In the '60s, Jerry Moyes started his trucking career in Phoenix, Ariz., with one old beat-up Diamond T, hauling steel out of the Port of Los Angeles and backhauling cotton and citrus. Last year, he retired as chairman and CEO of the nation's largest publicly traded truckload company, Swift Transportation, with more than 18,000 power units and another 3,000 owner-operators.

Under the regulated trucking environment, Moyes grew his company, as others did, by acquiring operating authorities. The first big break came when Swift Meat Co. opened its doors in Tolleson, Ariz., and started a trucking subsidiary to haul its meat – Swift Transportation. The company soon got into financial trouble. The owner "went through the money and we basically were able to buy what remained the day before the IRS shut the door," Moyes said in a 2004 interview with HDT. "We bought basically the shell company – but it had an ICC number. It was the key to the door."

However, that authority was only contract authority for the meat plant. Over the next 10 years, Swift's big challenge was to prove the need for its services in other commodities and lanes to obtain additional ICC authorities.

"All through the '70s, one of the huge challenges and innovations was in getting ICC authority, and becoming creative in how to obtain these authorities," Moyes says. "A lot of people in the industry don't really understand how challenging that was."

He tells the tale of a shipper who wanted Swift to move an unusually large concrete pipe for him. In order for Swift to get the needed authority, Moyes told the shipper, "You've got to get on the phone and call all these trucking companies and tell them you have this need coming up and see if they can handle it." The shipper told Moyes he didn't have the time and told Moyes to handle it. "So I sat down at his desk, and used his name and called these different carriers," Moyes recalls. "One of them – the guy was someone who used to work for me – and he said, 'Damn it, Jerry, I know that's you!' But we got the authority."

By 1980, when the industry was deregulated, Swift had grown to 150 trucks and had approximately 270 different operating authorities.

During the '80s, the challenge shifted to handling cash flow, Moyes says. "We were growing at 25 percent a year and non-public. It was very, very challenging to grow a company as fast as we did and do it through internal cash flows."

Moyes decided that in order to continue this rate of growth, he would need to buy other companies. Starting in 1988, Swift made a total of 13 acquisitions, coming close to Moyes' goal of one acquisition a year and making up half of Swift's growth.

"Our first acquisition, Cooper Motor Lines, really opened us up into the East and Southeast markets," Moyes says. "Up until that time, we were primarily a western carrier."

By the time it went public in 1990, the company had more than 1,000 trucks, Moyes says, growing from about 300 trucks in the mid-'80s.

Over the years Swift acquired assets of companies such as West's Best Freight Systems, East-West Transportation Inc., Missouri-Nebraska Express Inc., the dry freight van division of Navajo Shippers, Direct Transit, Cardinal Freight Carriers, Merit Distribution Services and Mexican company Trans-Mex Inc.

"These acquisitions gave us – number one – drivers," he says. "Second, they gave us different geographical presences, like the Trans-Mex acquisition. We could not do business in Mexico, so this really opened up a huge opportunity." And in some cases, an acquisition helped expand Swift's customer base. "A company could have a big customer that we had been unable to do business with, so it could be adding a significant presence with a major customer."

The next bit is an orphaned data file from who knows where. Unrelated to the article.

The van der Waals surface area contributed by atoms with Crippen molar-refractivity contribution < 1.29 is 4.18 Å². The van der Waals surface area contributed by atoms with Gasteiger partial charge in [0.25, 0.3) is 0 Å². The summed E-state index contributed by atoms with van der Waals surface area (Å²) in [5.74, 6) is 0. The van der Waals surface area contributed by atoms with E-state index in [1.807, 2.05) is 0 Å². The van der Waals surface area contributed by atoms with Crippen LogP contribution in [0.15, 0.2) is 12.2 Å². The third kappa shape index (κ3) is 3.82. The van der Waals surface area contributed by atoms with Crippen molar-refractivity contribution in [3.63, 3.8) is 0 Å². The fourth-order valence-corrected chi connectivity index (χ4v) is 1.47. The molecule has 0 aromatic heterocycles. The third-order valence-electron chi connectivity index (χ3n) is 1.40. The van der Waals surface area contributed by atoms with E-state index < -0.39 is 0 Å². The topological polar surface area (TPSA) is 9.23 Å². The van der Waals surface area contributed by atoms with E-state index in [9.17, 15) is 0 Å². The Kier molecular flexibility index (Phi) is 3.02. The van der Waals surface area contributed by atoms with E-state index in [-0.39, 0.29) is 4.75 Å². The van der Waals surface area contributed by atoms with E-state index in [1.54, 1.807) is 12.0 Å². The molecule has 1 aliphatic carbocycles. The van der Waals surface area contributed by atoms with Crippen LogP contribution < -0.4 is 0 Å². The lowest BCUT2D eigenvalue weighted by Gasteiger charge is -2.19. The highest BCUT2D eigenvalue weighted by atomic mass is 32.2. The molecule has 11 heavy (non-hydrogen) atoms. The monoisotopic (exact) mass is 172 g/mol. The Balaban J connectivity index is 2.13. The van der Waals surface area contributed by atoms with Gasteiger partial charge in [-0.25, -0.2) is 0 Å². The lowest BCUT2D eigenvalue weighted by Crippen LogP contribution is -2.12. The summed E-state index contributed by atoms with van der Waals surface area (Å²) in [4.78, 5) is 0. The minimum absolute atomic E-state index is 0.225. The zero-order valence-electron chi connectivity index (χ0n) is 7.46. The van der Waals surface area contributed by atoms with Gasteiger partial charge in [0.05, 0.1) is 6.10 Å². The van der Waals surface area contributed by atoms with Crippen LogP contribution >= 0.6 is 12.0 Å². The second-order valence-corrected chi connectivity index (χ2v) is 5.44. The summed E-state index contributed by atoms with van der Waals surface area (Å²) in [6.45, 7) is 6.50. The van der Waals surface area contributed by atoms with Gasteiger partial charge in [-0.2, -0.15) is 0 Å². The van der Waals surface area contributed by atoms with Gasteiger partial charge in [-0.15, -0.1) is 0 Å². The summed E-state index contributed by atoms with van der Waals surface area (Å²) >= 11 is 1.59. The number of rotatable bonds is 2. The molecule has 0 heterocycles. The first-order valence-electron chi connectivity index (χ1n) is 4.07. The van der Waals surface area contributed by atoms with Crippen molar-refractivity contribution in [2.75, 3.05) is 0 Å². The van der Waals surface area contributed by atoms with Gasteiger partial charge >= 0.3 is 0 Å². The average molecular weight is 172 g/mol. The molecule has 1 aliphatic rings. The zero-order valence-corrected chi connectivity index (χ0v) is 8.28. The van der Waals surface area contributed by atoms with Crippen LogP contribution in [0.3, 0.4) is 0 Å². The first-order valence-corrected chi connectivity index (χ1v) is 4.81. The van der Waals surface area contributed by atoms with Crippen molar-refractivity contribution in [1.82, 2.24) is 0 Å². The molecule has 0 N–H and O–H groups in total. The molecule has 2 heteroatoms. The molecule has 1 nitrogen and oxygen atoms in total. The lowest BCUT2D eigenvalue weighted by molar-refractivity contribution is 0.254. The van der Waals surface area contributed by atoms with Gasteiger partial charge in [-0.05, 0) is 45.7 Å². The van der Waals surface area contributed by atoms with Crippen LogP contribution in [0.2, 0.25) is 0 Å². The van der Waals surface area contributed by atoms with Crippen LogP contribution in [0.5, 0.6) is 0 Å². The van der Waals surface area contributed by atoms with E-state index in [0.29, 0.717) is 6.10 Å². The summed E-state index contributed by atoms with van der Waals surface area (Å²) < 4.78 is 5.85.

Swift's 2001 merger with M.S. Carriers created a huge truckload entity with 15,000 tractors and 45,000 trailers. The merger was an ideal opportunity, Moyes said at the time, because while both companies focused on short-to-medium length of haul, regional operations, Swift was stronger in the western part of the country, while M.S. Carriers operated primarily in the eastern United States and in Mexico.

At the time of the merger, M.S. Carriers was about half the size of Swift, meaning a 50 percent jump in size for the carrier. "We were at $1.4 billion, and M.S. Carriers was about $700 million," Moyes recalls. "It was probably our most challenging acquisition, primarily because of the size, but it's turned out to be very successful. We got very good drivers, very good personnel, and retained most of their customer base."

Considering the number of acquisitions, Moyes said, they went relatively smoothly. "There are a few nightmare stories, but we won't go into them," he says with a laugh.

Moyes may have stepped down as head of Swift, but he's far from retired. He's in the process of buying Waco, Texas-based regional LTL Central Freight Lines. That's in addition to Central Refrigerated Services, which bought the assets of the former Simon Transportation from bankruptcy in 2002. With the help of President Don Orr, Moyes Enterprises oversees a specialty motorcycle company, an aviation services business, an air transportation carrier, an Indian casino company, a restaurant chain, a magazine and a variety of real estate development projects. Moyes also owns SME Steel, a fabrication and erection company based in Salt Lake City, Utah. He and his wife, Vickie, are also very active in helping those less fortunate, especially children. Moyes is also a big local sports supporter – co-owner of the Phoenix Coyotes NHL team, and a limited partner with the Arizona Diamondbacks.

A 2002 article in The Arizona Republic called Moyes one of the state's wealthiest men, "a high-energy hard-charger who hasn't forgotten his roots."

"I just like keeping a low profile," Moyes told the paper. "I don't need publicity. I don't have a big ego. I started out as an old truck driver."